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A plethora of studies in humans, non-human primates and rodents implicate the medial frontal cortex (mFC) in executing sequences of actions, encoding transitions between goals and representing abstract task states. Our empirical findings directly reveal a single algorithm, down to the cellular level, that unifies these disparate mFC functions. We designed a new behavioural paradigm for mice, the ABCD task, which allows simultaneously investigating action sequences (one-step transitions in a spatial maze), goal sequences (transitions between rewarded locations) and abstract task structure (...ABCDABCD…).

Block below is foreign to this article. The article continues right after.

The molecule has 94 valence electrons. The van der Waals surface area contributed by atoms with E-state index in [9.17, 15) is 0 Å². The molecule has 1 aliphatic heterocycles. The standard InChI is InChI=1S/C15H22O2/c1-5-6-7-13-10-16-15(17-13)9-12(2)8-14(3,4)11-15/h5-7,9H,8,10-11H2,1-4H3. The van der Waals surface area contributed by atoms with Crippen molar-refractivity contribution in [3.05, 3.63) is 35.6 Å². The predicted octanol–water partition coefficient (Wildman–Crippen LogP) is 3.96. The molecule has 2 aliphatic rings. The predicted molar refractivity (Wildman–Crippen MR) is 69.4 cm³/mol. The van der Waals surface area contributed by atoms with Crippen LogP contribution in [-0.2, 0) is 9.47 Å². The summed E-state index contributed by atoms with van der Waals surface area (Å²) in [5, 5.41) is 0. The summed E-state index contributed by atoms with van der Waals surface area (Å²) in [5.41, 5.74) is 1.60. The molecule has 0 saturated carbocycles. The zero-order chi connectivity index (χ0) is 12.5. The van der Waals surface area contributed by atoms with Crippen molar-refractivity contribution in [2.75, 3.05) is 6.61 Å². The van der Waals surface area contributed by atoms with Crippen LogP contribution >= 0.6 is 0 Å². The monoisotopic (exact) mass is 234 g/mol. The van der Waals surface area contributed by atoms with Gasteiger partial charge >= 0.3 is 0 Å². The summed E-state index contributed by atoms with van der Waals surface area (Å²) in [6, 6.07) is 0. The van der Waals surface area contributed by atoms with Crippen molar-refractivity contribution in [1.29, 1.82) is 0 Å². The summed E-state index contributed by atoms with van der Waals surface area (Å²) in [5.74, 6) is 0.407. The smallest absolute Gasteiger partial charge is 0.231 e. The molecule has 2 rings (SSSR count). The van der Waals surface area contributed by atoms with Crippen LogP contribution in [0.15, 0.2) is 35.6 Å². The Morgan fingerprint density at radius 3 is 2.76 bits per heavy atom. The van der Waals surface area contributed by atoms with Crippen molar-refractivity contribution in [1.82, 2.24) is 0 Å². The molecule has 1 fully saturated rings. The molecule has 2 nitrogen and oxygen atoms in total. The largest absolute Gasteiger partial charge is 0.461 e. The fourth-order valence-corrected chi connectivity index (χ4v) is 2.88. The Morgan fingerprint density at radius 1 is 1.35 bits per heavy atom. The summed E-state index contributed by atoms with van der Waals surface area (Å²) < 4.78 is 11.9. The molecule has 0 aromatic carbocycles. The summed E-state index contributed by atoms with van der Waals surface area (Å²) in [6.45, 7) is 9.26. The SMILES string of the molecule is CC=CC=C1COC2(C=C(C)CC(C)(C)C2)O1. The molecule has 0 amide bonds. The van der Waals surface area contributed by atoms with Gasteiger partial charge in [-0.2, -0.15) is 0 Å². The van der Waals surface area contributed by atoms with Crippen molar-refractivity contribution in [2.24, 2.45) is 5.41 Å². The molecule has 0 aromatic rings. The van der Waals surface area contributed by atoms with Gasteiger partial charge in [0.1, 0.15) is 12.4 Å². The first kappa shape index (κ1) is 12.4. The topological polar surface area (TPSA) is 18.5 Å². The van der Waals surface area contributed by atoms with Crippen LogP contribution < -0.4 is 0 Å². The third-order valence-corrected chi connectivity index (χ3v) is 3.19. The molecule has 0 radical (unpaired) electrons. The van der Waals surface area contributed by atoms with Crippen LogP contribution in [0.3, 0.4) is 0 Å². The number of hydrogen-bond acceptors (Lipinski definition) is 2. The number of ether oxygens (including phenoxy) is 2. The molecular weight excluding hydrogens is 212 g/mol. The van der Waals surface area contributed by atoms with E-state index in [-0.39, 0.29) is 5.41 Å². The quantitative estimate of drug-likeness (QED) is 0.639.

Neuronal firing in mFC was primarily determined by the phase of the animal’s progress between any two goals. Intriguingly, we discovered a new class of neurons that build upon this basic phase scaffold to represent the animal’s latent position in task space. Individual mFC neurons tracked position in task space relative to a specific spatial goal or subgoal. At the population level, these neurons were organised into modules of programmable CANs: new tasks were mapped by activating a subset of pre-formed CANs in a task-specific order. Such CANs were internally organised, maintaining their sequential relationships during sleep, in analogy to ring and toroidal attractors in the head direction and grid cell system respectively. Moreover, the activity bumps along these CANs predicted the animals’ subsequent behavioural choices in a manner that revealed the underlying algorithm. The movement of an activity bump along some CANs tracked task progress relative to a given goal location, allowing zero-shot inference on new tasks without needing new plasticity. Other CANs tracked progress relative to an intermediate action. These collectively allowed mice to rapidly converge on long action sequences without the need for continual planning. Programmable frontal CANs therefore provide a biological algorithm for optimally encoding new sequences.



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